the LA cops would have given permission to film them beating Rodney King?
Indeed they should have
Possibility 1- they record it and show it to no-one. No-one ever knows it existed, so it has no effect on anything.
Possibility 2- they record it and use the vid to brag to friends, colleagues. It's then confiscated, stolen, copied, etc and sent off to the papers by someone who will see it and think "bloody hell, that's wrong..."
So either nothing would happen or it'd aid the prosecution... not too bad a set of possibilities.
So security cameras are no longer allowed????
you forgot something..
security cameras do not record audio - so are not covered by the laws (same applies in the UK). If they did record audio then permission would have to be sought - or something along those lines anyway...
There ARE bad cops who don't want to be caught on film...
The real issue here is illegal surveillance of the person(s) under arrest.
On-duty police serve the public and are subject to any and all monitoring that doesn't endanger the officer. In other words, no surveillance of undercover cops, and it doesn't take a genius to realize why.
However, when it comes to recording arrests, persons in police custody still have rights, including the right to privacy. Quite often people who get arrested are not charged, the charges are dropped, or they are found innocent.
If you were arrested would you want a video of it floating around YouTube forever?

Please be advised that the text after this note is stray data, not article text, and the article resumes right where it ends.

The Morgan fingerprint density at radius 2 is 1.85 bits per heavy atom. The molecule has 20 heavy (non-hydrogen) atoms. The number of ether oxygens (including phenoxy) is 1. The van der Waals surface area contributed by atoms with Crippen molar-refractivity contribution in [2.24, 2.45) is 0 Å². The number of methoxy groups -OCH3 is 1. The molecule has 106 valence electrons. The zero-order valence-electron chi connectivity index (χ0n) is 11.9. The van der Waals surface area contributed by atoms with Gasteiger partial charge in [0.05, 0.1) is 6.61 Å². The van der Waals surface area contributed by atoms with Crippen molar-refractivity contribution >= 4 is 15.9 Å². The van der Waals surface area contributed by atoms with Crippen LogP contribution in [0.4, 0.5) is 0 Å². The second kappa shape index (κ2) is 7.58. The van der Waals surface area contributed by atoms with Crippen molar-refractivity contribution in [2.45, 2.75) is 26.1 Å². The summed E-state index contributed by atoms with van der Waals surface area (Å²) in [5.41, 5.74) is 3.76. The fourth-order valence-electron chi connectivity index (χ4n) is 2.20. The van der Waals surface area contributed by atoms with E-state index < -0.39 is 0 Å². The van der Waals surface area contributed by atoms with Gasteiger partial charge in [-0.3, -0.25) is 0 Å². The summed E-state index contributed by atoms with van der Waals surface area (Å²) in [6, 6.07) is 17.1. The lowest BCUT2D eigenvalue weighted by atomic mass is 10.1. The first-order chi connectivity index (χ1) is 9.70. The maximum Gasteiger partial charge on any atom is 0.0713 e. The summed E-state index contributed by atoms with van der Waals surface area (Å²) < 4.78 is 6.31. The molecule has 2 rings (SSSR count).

I can't believe no one has pointed this out yet.
So, your saying its alright for them to arrest a by-stander with a video camera and charge them with a felony? Instead of the officer walking up to aforementioned by-stander with a video camera and saying something to the effect of "I'm sorry, I'm going to have to ask you to stop recording and erase the video you have already recorded to protect the presumed innocence of the person we just arrested. Thank you for your co-operation."
The law's saying it's OK, bright spark. In fact, if it's the law it's pretty much demanding it, no? And given the attitudes of people here, I'd say it's unlikely people would comply with a simple request anyway, because Evil Pig is obviously just trying to cover stuff up. More likely to pull some stunt to appear to erase it, because Evil Pig is just too dumb to understand that modern tech stuff. So, better for compliance with the law to just nab 'em. Make sure it's erased at the station, unless the defendant gives permission (assuming that's OK after the fact.) Kudos to coyote for pointing out another side of it, though. People here are too busy showing off they've read 1984 to do more than just mindlessly lambaste the police regardless. As for the people making the clever points about security cameras and police filming demos - it's a question of what the law allows, isn't it? That so difficult to follow? Really? And don't bother trying to say I'm defending cops who do wrong - I'm not. Simply pointing out that blaming the police as a body is pathetic.
AS far as i'm concerend
Anything carried out as a representative of the state / in an official governmental role should automatically be public and automatic consent should be irrevocably given for all parties interacting with said representative.